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BLOG : Kay Mitchell
3rd Oct 2014

Bournemouth here we come!

Two days to go until Mike Grocott, David Howard and I line up to run the Bournemouth marathon. The route is beautiful, apparently, with coastal views and the opportunity to run both the Boscombe and Bournemouth piers. I have looked at the map and it looks a bit complicated with lots of doubling back, so I hope I am not too hypoxic to work out which way to hobble! It starts at a heady altitude of about 40m above sea level, and appears to end at sea level, so previous altitude training is not likely to help any of us. Mike has been running in America and David has been running in Africa, whereas I have only managed Hampshire and London. Not sure if this will make a difference. I am just aiming to keep ahead of the sweeper bus that will be going at 6.5 hour pace. That is the pace required to complete 26.2 miles in 6.5 hours, not 6.5 mile per hour pace, in case you were wondering.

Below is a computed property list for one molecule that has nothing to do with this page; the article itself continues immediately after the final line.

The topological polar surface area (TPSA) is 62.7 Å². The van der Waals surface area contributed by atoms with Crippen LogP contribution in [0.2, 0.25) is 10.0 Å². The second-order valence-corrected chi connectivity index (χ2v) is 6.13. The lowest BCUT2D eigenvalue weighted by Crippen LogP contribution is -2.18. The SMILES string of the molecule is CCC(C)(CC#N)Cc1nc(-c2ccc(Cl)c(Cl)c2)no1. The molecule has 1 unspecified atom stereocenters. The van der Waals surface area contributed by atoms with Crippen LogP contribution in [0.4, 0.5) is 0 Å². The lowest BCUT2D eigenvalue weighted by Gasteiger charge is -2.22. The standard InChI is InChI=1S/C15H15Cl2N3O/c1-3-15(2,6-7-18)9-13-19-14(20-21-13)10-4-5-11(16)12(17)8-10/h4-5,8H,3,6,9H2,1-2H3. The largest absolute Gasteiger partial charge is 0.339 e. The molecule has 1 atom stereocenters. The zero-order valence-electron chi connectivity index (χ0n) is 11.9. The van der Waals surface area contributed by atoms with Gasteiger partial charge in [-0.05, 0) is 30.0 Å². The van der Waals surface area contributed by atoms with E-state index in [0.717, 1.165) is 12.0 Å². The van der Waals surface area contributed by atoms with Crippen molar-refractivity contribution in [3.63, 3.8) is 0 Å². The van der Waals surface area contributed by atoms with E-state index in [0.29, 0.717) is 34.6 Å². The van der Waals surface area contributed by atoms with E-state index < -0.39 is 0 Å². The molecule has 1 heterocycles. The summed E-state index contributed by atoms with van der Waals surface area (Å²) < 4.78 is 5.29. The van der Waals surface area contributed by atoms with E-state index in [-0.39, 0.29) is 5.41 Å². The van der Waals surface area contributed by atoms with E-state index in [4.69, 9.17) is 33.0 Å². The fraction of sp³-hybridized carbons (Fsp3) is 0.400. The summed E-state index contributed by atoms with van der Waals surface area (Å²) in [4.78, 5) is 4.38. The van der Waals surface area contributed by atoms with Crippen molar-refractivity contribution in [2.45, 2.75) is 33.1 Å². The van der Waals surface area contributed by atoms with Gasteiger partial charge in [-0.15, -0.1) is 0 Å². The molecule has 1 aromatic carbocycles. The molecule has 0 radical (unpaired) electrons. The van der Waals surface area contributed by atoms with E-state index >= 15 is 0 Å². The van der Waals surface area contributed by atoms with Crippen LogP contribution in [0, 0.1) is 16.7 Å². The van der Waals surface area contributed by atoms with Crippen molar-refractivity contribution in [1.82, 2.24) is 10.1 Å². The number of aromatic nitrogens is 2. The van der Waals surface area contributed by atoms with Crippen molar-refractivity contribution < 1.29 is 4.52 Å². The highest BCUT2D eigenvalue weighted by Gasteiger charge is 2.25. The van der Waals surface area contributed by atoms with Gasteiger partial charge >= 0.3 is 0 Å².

If anyone wants to join us in Bournemouth to shout encouragement or laugh then please come on down. It starts at 10am. Mike has suggested that we will meet all supporters in the pub for lunch afterwards, but I am pretty confident that I will not finish much before 4pm, so it may have to be a very late lunch for me! If you cannot come down on the day, but want to show your support anyway, we are raising money for the Sherpas for Xtreme Everest appeal. This appeal will split money raised 50:50 between the Summit Trekking fund that supports the families of Sherpas killed or injured in the tragedy on Everest this year who helped deliver our research, and the ongoing research programme of Xtreme Everest itself.

To date research carried out by Xtreme Everest has changed the way clinicians manage a number of conditions, such as stroke and chronic headache, and is improving our understanding of the impact of the stress of low oxygen on such things as sugar levels, blood clotting, muscle tissue, the circulation of blood to the brain, heart function, and the circulation of blood to peripheral tissues. However, we still have so much more to achieve, much of which requires the analysis of blood we still hold in storage from our research. It costs Xtreme Everest approximately £14.50 a day to store this blood safely. Some of the tests we are planning to carry out on these samples currently cost up to £500 per sample. Thank you to everyone who has already shown their support via our website or through committing to regular giving.

You can donate by visiting the website or texting SFXE99 and a donation amount to 70070.

Thank you for all your support.

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